Buying Investment Property

Buying Buy To Let, HMO and Portfolio Investment Properties

Buying an investment property has been a popular decision for years and the current demand for rental properties is higher than ever before due to house prices rising. If you’re in a position to invest in property, it can provide you with long term financial stability. Property is one of life’s most valuable and appreciative assets.
What to consider when buying

Investment property is extremely different to buying personal property and the purchase should be treated as such. There should be no emotional attachment to investment property and therefore the top factor to consider when making a purchase is the property yield.

Rental yield is the return a property investor is likely to achieve on a property through rent. It is a percentage figure, calculated by taking the yearly rental income of a property and dividing it by the total amount that has been invested in that property. 

Why is yield most important? If the figures don’t work for you then the investment isn’t a positive one. If your income falls short of your expenditure, then you lose money. If you are breaking even, then you are not making any money. And, if your income doesn’t leave room for contingencies then a broken boiler or a problem with a roof can put you seriously in the red.

Next, consider the investment location. You should consider the strength of the location, the rental yields that are on offer, the level of demand and the potential for capital growth. It’s also important to look into areas that have positive predictions for price growth and a proven record of investment success. Capital appreciation is extremely important and should be considered when considering your exit strategy.

Ceiling Value. A ceiling price indicates the maximum price a property of a certain size has ever achieved in that street or location. It is good to look at comparable and sold prices to know what a property of the same calibre has achieved to understand that there is room for capital appreciation. Not only this, but there will also be a rental ceiling price too. This will help you evaluate the potential monthly income against all costs before making an informed decision.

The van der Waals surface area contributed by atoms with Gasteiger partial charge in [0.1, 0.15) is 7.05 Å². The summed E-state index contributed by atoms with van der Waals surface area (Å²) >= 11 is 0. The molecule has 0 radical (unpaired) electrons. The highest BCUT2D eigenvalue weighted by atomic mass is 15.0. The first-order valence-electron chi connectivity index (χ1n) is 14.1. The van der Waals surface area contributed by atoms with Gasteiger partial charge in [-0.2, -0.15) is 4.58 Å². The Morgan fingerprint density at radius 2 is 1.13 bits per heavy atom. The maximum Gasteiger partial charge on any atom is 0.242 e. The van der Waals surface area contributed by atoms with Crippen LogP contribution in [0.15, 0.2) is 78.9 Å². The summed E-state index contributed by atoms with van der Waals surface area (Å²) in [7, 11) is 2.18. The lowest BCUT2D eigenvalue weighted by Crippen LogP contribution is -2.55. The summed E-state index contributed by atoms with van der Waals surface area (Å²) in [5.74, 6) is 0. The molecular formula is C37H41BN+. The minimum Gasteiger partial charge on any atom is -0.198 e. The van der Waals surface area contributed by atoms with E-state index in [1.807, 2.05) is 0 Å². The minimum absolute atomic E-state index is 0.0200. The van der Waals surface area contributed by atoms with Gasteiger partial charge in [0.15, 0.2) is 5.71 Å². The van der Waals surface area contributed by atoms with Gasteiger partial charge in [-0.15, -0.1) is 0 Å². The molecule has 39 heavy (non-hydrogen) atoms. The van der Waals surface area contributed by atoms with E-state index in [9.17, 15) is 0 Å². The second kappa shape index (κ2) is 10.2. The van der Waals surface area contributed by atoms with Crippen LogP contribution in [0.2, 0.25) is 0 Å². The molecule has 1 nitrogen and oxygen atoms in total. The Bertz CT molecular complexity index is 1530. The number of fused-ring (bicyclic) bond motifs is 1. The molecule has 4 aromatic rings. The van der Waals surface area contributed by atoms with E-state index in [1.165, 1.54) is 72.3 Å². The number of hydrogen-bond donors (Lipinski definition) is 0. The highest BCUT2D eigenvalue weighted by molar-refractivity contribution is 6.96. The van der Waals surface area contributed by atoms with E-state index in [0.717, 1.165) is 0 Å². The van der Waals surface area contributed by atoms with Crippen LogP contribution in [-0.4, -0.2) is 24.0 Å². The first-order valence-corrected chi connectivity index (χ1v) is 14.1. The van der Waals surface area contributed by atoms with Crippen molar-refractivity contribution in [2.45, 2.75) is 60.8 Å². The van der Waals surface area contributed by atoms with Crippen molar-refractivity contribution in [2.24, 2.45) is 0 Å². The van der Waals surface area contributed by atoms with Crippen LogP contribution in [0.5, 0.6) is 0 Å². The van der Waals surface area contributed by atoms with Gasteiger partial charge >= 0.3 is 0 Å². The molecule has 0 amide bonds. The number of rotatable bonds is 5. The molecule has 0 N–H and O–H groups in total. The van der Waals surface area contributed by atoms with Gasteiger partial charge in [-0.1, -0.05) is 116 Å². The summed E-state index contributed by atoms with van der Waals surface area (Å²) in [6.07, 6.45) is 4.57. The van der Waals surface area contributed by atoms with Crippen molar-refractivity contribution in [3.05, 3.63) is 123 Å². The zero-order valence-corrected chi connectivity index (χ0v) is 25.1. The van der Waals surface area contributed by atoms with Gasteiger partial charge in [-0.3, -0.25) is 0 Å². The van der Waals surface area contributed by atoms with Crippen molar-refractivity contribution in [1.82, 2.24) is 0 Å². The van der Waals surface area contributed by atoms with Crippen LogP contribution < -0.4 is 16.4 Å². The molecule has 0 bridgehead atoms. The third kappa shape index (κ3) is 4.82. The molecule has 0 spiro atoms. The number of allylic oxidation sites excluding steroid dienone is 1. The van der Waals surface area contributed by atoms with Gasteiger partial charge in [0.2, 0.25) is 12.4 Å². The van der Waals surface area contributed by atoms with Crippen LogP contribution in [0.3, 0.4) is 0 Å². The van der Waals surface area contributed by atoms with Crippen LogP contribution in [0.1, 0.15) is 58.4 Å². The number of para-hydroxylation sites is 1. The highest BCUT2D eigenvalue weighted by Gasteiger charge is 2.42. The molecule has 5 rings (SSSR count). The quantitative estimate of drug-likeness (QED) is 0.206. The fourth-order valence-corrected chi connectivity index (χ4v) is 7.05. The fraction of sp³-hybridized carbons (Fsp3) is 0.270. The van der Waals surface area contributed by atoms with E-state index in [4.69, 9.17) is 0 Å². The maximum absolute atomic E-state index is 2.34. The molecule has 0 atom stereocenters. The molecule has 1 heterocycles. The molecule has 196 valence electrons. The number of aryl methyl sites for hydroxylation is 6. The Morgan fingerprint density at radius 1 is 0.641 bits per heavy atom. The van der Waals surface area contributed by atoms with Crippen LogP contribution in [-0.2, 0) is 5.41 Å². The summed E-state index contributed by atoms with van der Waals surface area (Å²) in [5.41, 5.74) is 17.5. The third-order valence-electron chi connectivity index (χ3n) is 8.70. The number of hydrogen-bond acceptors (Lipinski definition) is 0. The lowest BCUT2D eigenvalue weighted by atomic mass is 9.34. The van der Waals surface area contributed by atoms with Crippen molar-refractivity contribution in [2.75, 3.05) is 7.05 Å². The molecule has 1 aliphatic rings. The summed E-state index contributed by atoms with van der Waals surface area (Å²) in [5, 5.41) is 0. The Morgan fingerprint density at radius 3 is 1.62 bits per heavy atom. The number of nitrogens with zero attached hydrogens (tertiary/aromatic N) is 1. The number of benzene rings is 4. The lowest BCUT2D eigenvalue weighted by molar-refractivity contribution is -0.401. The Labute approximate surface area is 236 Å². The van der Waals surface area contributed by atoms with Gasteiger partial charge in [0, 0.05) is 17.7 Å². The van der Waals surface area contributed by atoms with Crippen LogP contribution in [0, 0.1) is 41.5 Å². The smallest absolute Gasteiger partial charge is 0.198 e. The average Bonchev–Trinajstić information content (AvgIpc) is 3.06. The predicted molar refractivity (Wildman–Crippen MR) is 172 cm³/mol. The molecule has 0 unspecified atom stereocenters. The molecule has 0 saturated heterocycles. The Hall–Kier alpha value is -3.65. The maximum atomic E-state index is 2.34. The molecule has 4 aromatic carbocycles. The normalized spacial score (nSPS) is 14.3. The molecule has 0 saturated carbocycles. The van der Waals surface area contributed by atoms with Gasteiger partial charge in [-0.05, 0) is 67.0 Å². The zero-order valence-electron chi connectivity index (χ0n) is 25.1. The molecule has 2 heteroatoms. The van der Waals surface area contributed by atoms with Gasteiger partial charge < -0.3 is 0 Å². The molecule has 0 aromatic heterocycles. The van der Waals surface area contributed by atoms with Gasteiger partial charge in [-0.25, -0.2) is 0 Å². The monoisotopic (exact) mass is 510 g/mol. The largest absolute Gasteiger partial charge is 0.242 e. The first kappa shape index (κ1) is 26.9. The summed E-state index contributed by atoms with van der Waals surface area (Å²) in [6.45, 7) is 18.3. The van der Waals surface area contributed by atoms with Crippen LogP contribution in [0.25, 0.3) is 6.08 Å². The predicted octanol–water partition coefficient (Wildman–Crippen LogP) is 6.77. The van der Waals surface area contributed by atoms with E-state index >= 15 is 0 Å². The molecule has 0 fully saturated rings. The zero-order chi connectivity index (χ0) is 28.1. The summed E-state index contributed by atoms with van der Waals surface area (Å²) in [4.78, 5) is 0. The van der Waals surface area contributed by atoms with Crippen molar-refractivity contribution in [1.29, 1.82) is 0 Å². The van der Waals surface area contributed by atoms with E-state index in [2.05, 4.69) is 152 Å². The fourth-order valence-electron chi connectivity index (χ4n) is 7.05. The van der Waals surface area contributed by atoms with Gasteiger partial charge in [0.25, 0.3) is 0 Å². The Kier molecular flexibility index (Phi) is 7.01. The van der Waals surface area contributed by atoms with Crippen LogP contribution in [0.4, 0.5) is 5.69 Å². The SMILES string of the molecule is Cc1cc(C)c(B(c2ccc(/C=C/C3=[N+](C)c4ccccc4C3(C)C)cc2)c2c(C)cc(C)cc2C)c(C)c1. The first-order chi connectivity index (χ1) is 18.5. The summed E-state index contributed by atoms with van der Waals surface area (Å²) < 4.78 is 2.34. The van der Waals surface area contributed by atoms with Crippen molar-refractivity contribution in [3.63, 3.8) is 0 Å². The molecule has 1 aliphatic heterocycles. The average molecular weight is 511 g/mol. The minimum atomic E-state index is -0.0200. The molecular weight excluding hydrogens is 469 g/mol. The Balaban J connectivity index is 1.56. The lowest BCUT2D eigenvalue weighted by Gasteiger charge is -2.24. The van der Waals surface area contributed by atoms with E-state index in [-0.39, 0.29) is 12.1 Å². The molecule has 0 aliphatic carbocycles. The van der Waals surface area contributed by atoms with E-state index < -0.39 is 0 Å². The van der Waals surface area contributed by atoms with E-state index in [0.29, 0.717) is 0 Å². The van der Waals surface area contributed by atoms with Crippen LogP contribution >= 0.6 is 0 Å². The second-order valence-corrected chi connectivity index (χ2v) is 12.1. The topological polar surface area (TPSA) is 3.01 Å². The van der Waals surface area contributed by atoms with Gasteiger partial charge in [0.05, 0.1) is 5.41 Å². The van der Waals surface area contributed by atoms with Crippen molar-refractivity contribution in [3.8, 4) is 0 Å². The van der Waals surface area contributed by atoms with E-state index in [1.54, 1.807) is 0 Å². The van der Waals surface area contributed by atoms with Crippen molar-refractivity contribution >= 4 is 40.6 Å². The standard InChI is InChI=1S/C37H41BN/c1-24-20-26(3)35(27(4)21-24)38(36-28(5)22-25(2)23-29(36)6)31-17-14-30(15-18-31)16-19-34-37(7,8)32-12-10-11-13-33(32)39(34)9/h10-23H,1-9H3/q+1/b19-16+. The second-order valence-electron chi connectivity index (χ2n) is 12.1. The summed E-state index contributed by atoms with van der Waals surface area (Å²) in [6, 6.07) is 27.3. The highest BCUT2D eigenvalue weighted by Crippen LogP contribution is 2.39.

HMOs make superb investments but only when managed correctly. The level of work required to maintain a HMO is extremely more than a traditional buy to let and this should be fully explored before investing in one. The potential rental yield is extremely higher than that of a traditional buy to let but this factor must be weighed against the monthly expenditure and level of management required. 

Most HMO investors are already landlords and have a great understanding of property and property law unless they are looking for their HMO to be fully managed by a HMO specialist agent.

Benefits to investing in a HMO over a traditional buy to let:

  • The rental yield can be up to 3x higher than on a traditional buy to let.
  • With house prices on the increase HMOs offer a solution to affordable housing
  • Rental voids are less impactful as numerous tenants means as one leaves there are still others paying rent while you’re looking for a new tenant.